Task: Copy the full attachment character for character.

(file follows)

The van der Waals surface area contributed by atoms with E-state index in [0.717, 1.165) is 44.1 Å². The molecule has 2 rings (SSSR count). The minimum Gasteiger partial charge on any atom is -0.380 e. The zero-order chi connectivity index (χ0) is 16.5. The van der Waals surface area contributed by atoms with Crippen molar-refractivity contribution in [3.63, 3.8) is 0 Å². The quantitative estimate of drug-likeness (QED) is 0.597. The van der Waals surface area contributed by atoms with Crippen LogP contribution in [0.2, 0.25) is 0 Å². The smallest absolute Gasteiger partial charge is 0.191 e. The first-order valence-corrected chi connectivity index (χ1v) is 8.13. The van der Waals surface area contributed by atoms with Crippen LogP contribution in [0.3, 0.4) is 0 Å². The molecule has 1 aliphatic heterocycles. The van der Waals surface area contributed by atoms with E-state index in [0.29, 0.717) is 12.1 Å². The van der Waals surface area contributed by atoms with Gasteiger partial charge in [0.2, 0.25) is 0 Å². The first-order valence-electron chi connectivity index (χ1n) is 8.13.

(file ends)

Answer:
The van der Waals surface area contributed by atoms with E-state index in [0.717, 1.165) is 44.1 Å². The molecule has 2 rings (SSSR count). The minimum Gasteiger partial charge on any atom is -0.380 e. The zero-order chi connectivity index (χ0) is 16.5. The van der Waals surface area contributed by atoms with Crippen molar-refractivity contribution in [3.63, 3.8) is 0 Å². The quantitative estimate of drug-likeness (QED) is 0.597. The van der Waals surface area contributed by atoms with Crippen LogP contribution in [0.2, 0.25) is 0 Å². The smallest absolute Gasteiger partial charge is 0.191 e. The first-order valence-corrected chi connectivity index (χ1v) is 8.13. The van der Waals surface area contributed by atoms with Crippen LogP contribution in [0.3, 0.4) is 0 Å². The molecule has 1 aliphatic heterocycles. The van der Waals surface area contributed by atoms with E-state index in [0.29, 0.717) is 12.1 Å². The van der Waals surface area contributed by atoms with Gasteiger partial charge in [0.2, 0.25) is 0 Å². The first-order valence-electron chi connectivity index (χ1n) is 8.13.